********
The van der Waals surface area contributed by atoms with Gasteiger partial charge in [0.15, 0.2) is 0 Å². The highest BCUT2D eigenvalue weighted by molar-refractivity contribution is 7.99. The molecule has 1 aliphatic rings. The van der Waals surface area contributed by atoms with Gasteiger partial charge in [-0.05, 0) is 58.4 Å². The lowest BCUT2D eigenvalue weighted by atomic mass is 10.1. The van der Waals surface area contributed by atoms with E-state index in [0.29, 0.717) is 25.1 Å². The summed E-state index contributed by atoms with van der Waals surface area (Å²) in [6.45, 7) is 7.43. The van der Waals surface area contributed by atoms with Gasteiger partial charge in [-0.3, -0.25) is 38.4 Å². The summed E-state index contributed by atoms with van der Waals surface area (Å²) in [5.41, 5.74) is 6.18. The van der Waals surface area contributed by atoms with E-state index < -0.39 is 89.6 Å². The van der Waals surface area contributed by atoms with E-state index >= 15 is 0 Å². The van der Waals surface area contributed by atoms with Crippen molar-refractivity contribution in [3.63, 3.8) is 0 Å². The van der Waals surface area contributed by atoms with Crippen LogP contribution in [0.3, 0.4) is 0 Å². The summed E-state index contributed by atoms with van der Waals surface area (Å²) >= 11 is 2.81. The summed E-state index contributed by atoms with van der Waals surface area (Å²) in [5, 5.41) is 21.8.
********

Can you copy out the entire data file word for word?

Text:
The van der Waals surface area contributed by atoms with Gasteiger partial charge in [0.15, 0.2) is 0 Å². The highest BCUT2D eigenvalue weighted by molar-refractivity contribution is 7.99. The molecule has 1 aliphatic rings. The van der Waals surface area contributed by atoms with Gasteiger partial charge in [-0.05, 0) is 58.4 Å². The lowest BCUT2D eigenvalue weighted by atomic mass is 10.1. The van der Waals surface area contributed by atoms with E-state index in [0.29, 0.717) is 25.1 Å². The summed E-state index contributed by atoms with van der Waals surface area (Å²) in [6.45, 7) is 7.43. The van der Waals surface area contributed by atoms with Gasteiger partial charge in [-0.3, -0.25) is 38.4 Å². The summed E-state index contributed by atoms with van der Waals surface area (Å²) in [5.41, 5.74) is 6.18. The van der Waals surface area contributed by atoms with E-state index < -0.39 is 89.6 Å². The van der Waals surface area contributed by atoms with E-state index >= 15 is 0 Å². The van der Waals surface area contributed by atoms with Crippen molar-refractivity contribution in [3.63, 3.8) is 0 Å². The van der Waals surface area contributed by atoms with Crippen LogP contribution in [0.3, 0.4) is 0 Å². The summed E-state index contributed by atoms with van der Waals surface area (Å²) >= 11 is 2.81. The summed E-state index contributed by atoms with van der Waals surface area (Å²) in [5, 5.41) is 21.8.